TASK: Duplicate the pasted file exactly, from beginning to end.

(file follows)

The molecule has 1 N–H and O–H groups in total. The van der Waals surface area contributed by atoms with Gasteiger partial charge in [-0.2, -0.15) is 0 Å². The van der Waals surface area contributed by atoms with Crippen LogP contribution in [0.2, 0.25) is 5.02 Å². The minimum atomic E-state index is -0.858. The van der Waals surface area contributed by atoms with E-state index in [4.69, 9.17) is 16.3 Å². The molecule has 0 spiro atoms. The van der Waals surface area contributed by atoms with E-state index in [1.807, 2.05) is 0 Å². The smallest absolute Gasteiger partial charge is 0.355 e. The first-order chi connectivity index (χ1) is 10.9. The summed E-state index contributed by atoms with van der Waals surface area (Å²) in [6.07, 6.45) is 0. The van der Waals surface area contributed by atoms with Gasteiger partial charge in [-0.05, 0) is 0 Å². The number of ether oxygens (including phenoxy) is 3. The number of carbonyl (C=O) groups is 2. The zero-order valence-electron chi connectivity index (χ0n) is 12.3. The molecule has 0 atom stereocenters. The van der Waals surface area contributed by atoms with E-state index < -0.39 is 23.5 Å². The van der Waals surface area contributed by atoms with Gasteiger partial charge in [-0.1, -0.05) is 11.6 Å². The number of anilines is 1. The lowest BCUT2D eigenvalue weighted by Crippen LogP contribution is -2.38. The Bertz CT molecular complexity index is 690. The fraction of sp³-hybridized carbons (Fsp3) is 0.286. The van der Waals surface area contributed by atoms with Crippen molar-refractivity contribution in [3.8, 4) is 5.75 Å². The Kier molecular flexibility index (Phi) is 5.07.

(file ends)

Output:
The molecule has 1 N–H and O–H groups in total. The van der Waals surface area contributed by atoms with Gasteiger partial charge in [-0.2, -0.15) is 0 Å². The van der Waals surface area contributed by atoms with Crippen LogP contribution in [0.2, 0.25) is 5.02 Å². The minimum atomic E-state index is -0.858. The van der Waals surface area contributed by atoms with E-state index in [4.69, 9.17) is 16.3 Å². The molecule has 0 spiro atoms. The van der Waals surface area contributed by atoms with E-state index in [1.807, 2.05) is 0 Å². The smallest absolute Gasteiger partial charge is 0.355 e. The first-order chi connectivity index (χ1) is 10.9. The summed E-state index contributed by atoms with van der Waals surface area (Å²) in [6.07, 6.45) is 0. The van der Waals surface area contributed by atoms with Gasteiger partial charge in [-0.05, 0) is 0 Å². The number of ether oxygens (including phenoxy) is 3. The number of carbonyl (C=O) groups is 2. The zero-order valence-electron chi connectivity index (χ0n) is 12.3. The molecule has 0 atom stereocenters. The van der Waals surface area contributed by atoms with E-state index < -0.39 is 23.5 Å². The van der Waals surface area contributed by atoms with Gasteiger partial charge in [-0.1, -0.05) is 11.6 Å². The number of anilines is 1. The lowest BCUT2D eigenvalue weighted by Crippen LogP contribution is -2.38. The Bertz CT molecular complexity index is 690. The fraction of sp³-hybridized carbons (Fsp3) is 0.286. The van der Waals surface area contributed by atoms with Crippen molar-refractivity contribution in [3.8, 4) is 5.75 Å². The Kier molecular flexibility index (Phi) is 5.07.